Its the perfect microcosm to explore the troubling issue that was on his mind, which is violence. Its really an exploration of an ethos that we as a culture and the greater society live by. In examining how we as a society define power, we typically define it as dominion over someone or over something. Its in our relationship to the earth. Its in our foreign policy. Its in our sportsmanship. Its in our pop culture and music. Peters mission was to breakdown why that philosophy exists. When the catalyst of his sons sexual orientation is revealed to him, Che is forced to go on an inward journey that will hopefully lead him to a place of spiritual awakening.

How do you define power?
Its right in line with what the themes in the film are. The greatest form of power is transformational power, which really means spiritual transformation.

You have a 4-year-old son, Mateo. If he comes to you in the future and says, Dad, Im gay. How would you respond?
My position has always been this: As long as my children are being good to themselves and good to others, I will support them in anything they do.

Is it hard for those in the Latino community to come out?
Often times when you talk to queers of color and especially young queers of color or kids who are questioning, its very easy to see that its often times doubly hard to come out. Not only do they suffer being ostracized from their immediate family, but also their culture, which is really your identity. When they try to find solace in the greater gay community, which for the most part is a white community, they often encounter subtle or not so subtle forms of racism within that community. So, they tend to flow in kind of no mans land, which leads to statistically higher rates of risky behavior. What that says to me is that its a very hard road, and I dont ever want my children to suffer. Im not equating being gay to suffering, but I always want my children to be supported. Thats all that matters to me and my wife.

Speaking of your wife, who plays Ana in La Mission, you two have been married eight years. What is the key to your marriage?
We have a profound respect and love for one and other. I was surprised to find someone with an old-fashioned perspective. Why it works so well is our priorities are perfectly aligned. For us, work at the end of the day is not the thing that means the most. What means the most to us is having peace and harmony within our home. We focus on our children and our extended family members.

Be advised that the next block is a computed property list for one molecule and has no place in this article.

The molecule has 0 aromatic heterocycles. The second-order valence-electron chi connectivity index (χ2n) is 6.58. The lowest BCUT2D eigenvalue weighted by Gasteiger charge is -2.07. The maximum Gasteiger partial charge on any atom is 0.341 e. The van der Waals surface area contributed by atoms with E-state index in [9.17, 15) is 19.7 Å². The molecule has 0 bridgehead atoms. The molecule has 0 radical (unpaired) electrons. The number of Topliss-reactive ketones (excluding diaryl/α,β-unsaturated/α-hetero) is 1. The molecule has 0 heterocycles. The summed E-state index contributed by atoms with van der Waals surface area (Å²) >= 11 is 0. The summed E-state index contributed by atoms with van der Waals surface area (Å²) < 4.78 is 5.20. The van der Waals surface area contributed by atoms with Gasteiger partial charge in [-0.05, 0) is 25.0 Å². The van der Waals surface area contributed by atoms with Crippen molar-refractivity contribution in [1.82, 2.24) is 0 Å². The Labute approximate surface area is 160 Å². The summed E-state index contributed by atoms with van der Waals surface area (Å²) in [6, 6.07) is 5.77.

Is it true you first met her 20 years ago at an audition?
Yeah, it was about 1991.

When you first saw her, what did you think?
If you couldve been in that room -- shes otherworldly, man. First of all, she was at the height of her modeling career. She walked into the room, and I had never seen anyone or anything so beautiful. What I discovered decades later in getting to know her through working on a film called Piero together, whatever obvious exterior beauty that existed, there was a much greater beauty in the form of her heart and soul. It was kind of a first for me to get involved with someone who was a friend first. I got to see how she operated with other people. I got to know her before we activated on the physical draw.

An African-American friend of your brother told him that a lot of African-Americans dont like to refer to gay rights as a civil rights issue because that means something very specific to them. They see it as an equal rights issue. Where do you stand?
The semantics -- I think when the argument is a more complex animal, people like to play word games and cloud what the ultimate issue is. For me the ultimate issue is we are all the same. We are all created equally under the eyes of God. Its the letter of the law that says we have the same rights. If you really focus on that fact, it really provides the answer to all the semantic bullshit that gets played out. Its like all the talking heads on both sides of the issue are overlooking the obvious point. If we are a Christian society and if we are a society that follows the letter of the law, its spelled out clearly for everyone to see.

What is the letter of the law?
We are all the same.

To learn more about La Mission and where its playing, visit the film's official website.